Having a rare disease can feel overwhelming. But having a rare form of a rare disease – making you the “rare of the rare” – is a particularly lonely struggle.
Many people with seronegative myasthenia gravis face this experience. These patients – roughly 10% of those diagnosed with MG – do not have detectable anti-AChR or anti-MuSK autoantibodies in their blood. These are the two antibodies known to cause MG symptoms.
As the science progresses, some seronegative patients have been found to have proteins such as agrin or a different antibody, anti-LRP4, causing their symptoms, but for many others the exact cause remains elusive.
Because their myasthenia isn’t diagnosable with a blood test, seronegative MG patients often go longer without an accurate diagnosis, even with typical MG symptoms such as eye drooping, double vision, shortness of breath, and difficulty chewing and swallowing.
The quest for answers – and relief from symptoms – can take months or years.
“In the earlier phases of my symptoms, it was not easy to put the pieces of the puzzle together,” says Cheri Heitman-Higgason, a former nurse who was diagnosed with seronegative MG in 2015 after a long diagnostic journey. She was tested for anti-AChR and MuSK autoantibodies, underwent repetitive nerve stimulation and single fiber EMG testing, and was finally diagnosed with MG after traveling to see an MG specialist.
Cheri and others with seronegative MG talk about the pitfalls of this process, from working with insurance to get approvals for tests to being misdiagnosed with anxiety or a psychiatric disorder. The process leaves many feeling defeated.
“Seronegative MG exists and has the same symptoms as antibody positive MG,” says Cheri. “When we are not seen or heard, it can be very dehumanizing.”
Her comments are echoed by others in online support groups, articles, and social media posts, where patients find they share similar stories:
“MG is rare. But being seronegative MG is even more rare. Our fight for recognition and treatment is that much harder. We don’t all present the same way, and the disease fluctuates throughout the day.”
“Don't assume just by looking at us on the outside that nothing is wrong. We aren't making it up.”
“Seronegative MG needs much more awareness!”
Delay in Treatment
A delay in diagnosis leads to a delay in treatment, especially adequate treatment. Patients go without adequate treatment face clinically worse outcomes. A recent study demonstrated that people with MG who received early, fast-acting treatment within six months of symptoms fared better than those whose treatment was deferred.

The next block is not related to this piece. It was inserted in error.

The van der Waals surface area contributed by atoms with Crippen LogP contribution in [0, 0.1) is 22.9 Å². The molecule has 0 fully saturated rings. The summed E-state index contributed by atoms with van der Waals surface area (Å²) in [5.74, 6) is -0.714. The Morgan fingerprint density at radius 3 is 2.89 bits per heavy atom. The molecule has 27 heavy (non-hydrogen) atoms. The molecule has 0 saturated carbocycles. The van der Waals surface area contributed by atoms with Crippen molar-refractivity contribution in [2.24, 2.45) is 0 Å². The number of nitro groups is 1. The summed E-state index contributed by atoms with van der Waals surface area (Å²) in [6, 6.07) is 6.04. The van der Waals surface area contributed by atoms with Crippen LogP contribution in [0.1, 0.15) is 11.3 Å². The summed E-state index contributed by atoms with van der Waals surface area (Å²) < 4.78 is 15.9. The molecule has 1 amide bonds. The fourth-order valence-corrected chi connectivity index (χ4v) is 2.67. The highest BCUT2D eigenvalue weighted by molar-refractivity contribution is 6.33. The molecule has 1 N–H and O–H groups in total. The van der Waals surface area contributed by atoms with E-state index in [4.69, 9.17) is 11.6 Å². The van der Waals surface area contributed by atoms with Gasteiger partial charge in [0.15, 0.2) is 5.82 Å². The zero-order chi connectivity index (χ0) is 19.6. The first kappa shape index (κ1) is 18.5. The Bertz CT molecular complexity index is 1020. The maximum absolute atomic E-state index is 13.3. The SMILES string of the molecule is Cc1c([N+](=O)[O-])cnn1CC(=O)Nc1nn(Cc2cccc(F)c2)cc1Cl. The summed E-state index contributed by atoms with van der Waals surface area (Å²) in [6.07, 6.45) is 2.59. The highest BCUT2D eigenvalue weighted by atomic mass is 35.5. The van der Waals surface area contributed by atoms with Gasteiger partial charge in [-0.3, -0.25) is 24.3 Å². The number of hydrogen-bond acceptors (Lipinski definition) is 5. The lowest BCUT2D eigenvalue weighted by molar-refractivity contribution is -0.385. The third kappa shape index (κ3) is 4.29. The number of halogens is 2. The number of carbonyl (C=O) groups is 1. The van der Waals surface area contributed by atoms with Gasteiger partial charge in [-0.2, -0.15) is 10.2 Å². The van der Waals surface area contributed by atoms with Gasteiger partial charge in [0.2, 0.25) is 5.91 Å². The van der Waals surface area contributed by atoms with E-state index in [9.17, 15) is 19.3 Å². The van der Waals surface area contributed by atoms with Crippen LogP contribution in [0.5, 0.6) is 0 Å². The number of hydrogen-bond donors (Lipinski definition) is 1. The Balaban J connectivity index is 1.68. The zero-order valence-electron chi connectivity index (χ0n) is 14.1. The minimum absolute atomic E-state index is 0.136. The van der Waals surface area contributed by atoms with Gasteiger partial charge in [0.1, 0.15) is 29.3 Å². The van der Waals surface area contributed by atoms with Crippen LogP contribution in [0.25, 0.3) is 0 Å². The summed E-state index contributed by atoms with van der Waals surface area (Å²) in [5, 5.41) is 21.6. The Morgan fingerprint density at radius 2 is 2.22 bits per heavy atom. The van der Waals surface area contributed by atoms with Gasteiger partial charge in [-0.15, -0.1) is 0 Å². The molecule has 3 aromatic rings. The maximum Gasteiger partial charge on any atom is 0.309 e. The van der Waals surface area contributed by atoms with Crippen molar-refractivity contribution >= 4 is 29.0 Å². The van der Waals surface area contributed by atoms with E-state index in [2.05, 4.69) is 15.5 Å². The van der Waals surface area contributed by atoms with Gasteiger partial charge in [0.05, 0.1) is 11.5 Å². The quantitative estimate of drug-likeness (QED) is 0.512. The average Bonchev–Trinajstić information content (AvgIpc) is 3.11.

Cheri notes her treatment plan, including a noninvasive ventilator, helps her breathe. Without a diagnosis, she wouldn’t have access to these life-saving interventions.
“This is so important to my daily life, but without a diagnosis, it is not available to us,” she says.
Seronegative MG patients also do not have access to many of the newer medications, which are only FDA-approved for people with anti-AChR or anti-MuSK antibodies.
“As a friend says, we are fighting the same war as other MG patients without the same arsenal of treatments,” says Cheri. “I would like to see a day where those with seronegative MG are able to get diagnosed earlier and be treated earlier and more adequately, before they lose years of better quality of life and their careers like I and so many others have.”
As awareness of seronegative MG grows, more people are likely to receive accurate diagnoses and receive the help they need. Research is also growing in this important area, with experts exploring other proteins and antibodies that may cause symptoms. With that knowledge, additional testing can be developed, as well as better treatments for all MG patients.
Advice for Others
Having journeyed so far and experienced so much on her path to diagnosis and proper treatment, Cheri offers this advice others:
- Never give up!
- Make sure you have had all the testing: AcHR, MuSK, LRP4, repetitive nerve stimulation, single-fiber electromyography (SFEMG), and chest CT (to name a few) and that you obtain and keep a record of all results. If your condition allows, having blood testing and EMG testing done prior to starting immunosuppressant medications or disease modifying treatments – which could potentially alter the antibodies in your blood – eliminates the possibility of such treatments interfering with test results.
- Discuss testing for other rare diseases with your provider. Many rare diseases have similar symptoms but different treatments. Other rare diseases, including LEMS and CMS, can be diagnosed with additional labs, genetic testing, imaging like MRI of the brain and spine, lumbar puncture, etc.
- Be open to other possibilities in order to make every attempt to get to the root of the problem, whatever it may be. Try to find a physician who will work with you.
- Remember not to demand a diagnosis, but work together with your provider.
- If a provider is not working out, getting another opinion is often more helpful. I have not found assistance from anyone who originally discounted me.
- Be open-minded with your new provider. Go to the appointment prepared with a list of questions and concerns. A fresh perspective can help you get a diagnosis.
- Since symptoms with MG are variable, document your symptoms clearly and include aggravating and alleviating factors. Use of a written diary as well as photos and videos may be helpful.
- And again, as difficult as it is, NEVER GIVE UP. I wish it were not so difficult. But believe in yourself and keep going until you find the answers you need.
Read more about Cheri’s patient journey in her article on Myasthenia-Gravis.com.
Don’t let your seronegative MG be a lonely struggle!